October 10, 2012

Direct Kick: Always be aware of your surroundings

By Denis House
Sports Editor

LAUREL COUNTY, Ky. — You know the old saying, “keep your eye on the ball?” While it sounds like it should be inclusive to sports, it’s really a broad statement about remaining alert to events occurring around you.

It’s a good lesson to learn. Too bad I didn’t.

While standing on the sidelines of last week’s North Laurel-South Laurel boys’ soccer match, taking photos like I always do, I was looking down at my camera to see what photos I had already taken. That’s the nice things about digital cameras. Unlike the days of film, with digital you can see if you have any good shots, while with film, you had to wait until it was processed to see if you had anything.

So there I was with my head down, scanning the photos when all of a sudden, wham! Yes, a soccer ball smacked me right in the left side of my head.

I was standing beside Debbie Cloud Prewitt, who was also shooting photos, and she asked me if I was all right. It took me a second to realize what had happened, but once I did, I told her I was fine. The ball was kicked pretty hard, and I think I might have only been 10 or 15 feet away from the players. Needless to say, a ringing started in my ears (more than usual since I have tinnitus) and I reached up to feel behind my left ear to see if the force of the ball had driven the back of my earring into my head, which thankfully, it did not. Later on I did feel a little light headed, but that passed quickly. That could have been because I hadn’t eaten since lunch.

This isn’t the first time this year that I’ve been hit with a ball. Let’s travel back in time to early June, when South Laurel and Middlesboro were getting ready to play in the baseball regional tournament at South.

I was standing at the edge of the Cardinal dugout talking to Kyle Mink and Rod Sears while Middlesboro was taking infield. Now usually I stand inside the dugout during this time because I don’t want to get hit by any ball that gets past the firstbaseman, which happens a lot. But for some reason I wasn’t this time, and I would come to regret that.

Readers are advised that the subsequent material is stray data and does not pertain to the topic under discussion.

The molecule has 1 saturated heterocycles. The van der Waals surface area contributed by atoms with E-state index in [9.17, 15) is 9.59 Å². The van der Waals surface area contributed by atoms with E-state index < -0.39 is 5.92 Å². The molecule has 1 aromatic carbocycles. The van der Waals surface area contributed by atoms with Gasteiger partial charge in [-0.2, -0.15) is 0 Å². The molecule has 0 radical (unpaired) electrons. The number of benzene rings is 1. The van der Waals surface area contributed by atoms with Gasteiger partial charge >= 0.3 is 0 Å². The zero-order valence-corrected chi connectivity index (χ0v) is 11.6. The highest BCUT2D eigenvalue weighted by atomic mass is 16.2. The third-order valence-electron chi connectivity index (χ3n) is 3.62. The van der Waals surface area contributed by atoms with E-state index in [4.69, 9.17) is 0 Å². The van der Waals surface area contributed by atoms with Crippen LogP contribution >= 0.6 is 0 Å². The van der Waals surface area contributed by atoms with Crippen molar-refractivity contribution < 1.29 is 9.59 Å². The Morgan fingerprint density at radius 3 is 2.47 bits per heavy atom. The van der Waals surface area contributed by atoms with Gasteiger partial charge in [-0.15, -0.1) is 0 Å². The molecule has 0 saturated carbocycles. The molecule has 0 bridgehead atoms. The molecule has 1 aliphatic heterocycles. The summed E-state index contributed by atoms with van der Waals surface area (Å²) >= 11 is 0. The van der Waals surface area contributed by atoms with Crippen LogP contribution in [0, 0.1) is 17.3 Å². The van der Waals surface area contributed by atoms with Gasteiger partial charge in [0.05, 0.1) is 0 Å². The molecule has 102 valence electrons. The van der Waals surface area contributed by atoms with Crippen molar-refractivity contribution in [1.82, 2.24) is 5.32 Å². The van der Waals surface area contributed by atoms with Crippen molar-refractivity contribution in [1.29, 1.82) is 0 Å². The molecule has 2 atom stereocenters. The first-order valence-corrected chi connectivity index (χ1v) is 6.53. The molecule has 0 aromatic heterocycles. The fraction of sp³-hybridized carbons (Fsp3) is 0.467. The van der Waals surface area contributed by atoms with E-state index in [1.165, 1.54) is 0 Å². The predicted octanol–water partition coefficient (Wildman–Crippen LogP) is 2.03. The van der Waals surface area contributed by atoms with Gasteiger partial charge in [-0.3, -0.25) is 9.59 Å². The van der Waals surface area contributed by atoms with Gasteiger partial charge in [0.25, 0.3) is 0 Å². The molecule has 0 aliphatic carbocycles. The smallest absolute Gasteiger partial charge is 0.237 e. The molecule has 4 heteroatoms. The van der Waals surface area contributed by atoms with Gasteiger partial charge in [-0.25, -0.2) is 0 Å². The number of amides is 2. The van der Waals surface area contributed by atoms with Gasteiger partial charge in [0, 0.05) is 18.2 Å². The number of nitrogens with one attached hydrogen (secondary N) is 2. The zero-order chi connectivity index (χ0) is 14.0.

Thomas Epperson, Middlesboro’s ace pitcher, was playing short that day. Now the guy has a cannon for an arm, to say the least. I didn’t see him field the ball or throw it to first. What I did feel was the ball hitting me. Hard.

Where did it hit me, you might ask? Well, right where the left leg meets the torso. An inch to the left and it would have destroyed my cell phone, which was in my pants pocket. An inch to the right, and well, I don’t want to think about that.

The force of the ball made me drop my drink, but that was all. I didn’t say ouch, I didn’t drop to my knees, I didn’t do anything. Mink asked me if I was all right, and I said I was. He and Sears didn’t believe me. But really I was fine. What upset me more than anything was no Middlesboro player apologized for the incident or asked if I was all right.

I felt around to see if there was any warm sensation of blood, and thankfully, there wasn’t. When I got home I checked myself and the only thing I could see was a small bruise starting to develop. By morning, it had turned dark and grew to the size of a baseball. But no other damage.

Thankfully the soccer ball didn’t leave a bruise on the side of my face. Thankfully the baseball didn’t hit me in my face.

I’ve had close calls before in the past, but I’ve usually been able to avoid them or deflect them enough so they wouldn’t make a direct hit. But those balls I saw coming.

Then Friday night at Lincoln County I was almost hit in the head by a football before the game started. I can’t wait to see what basketball season holds for me.

The next time you see me I might be dressed from head to toe in body armor. I wonder if I could get hazardous duty pay?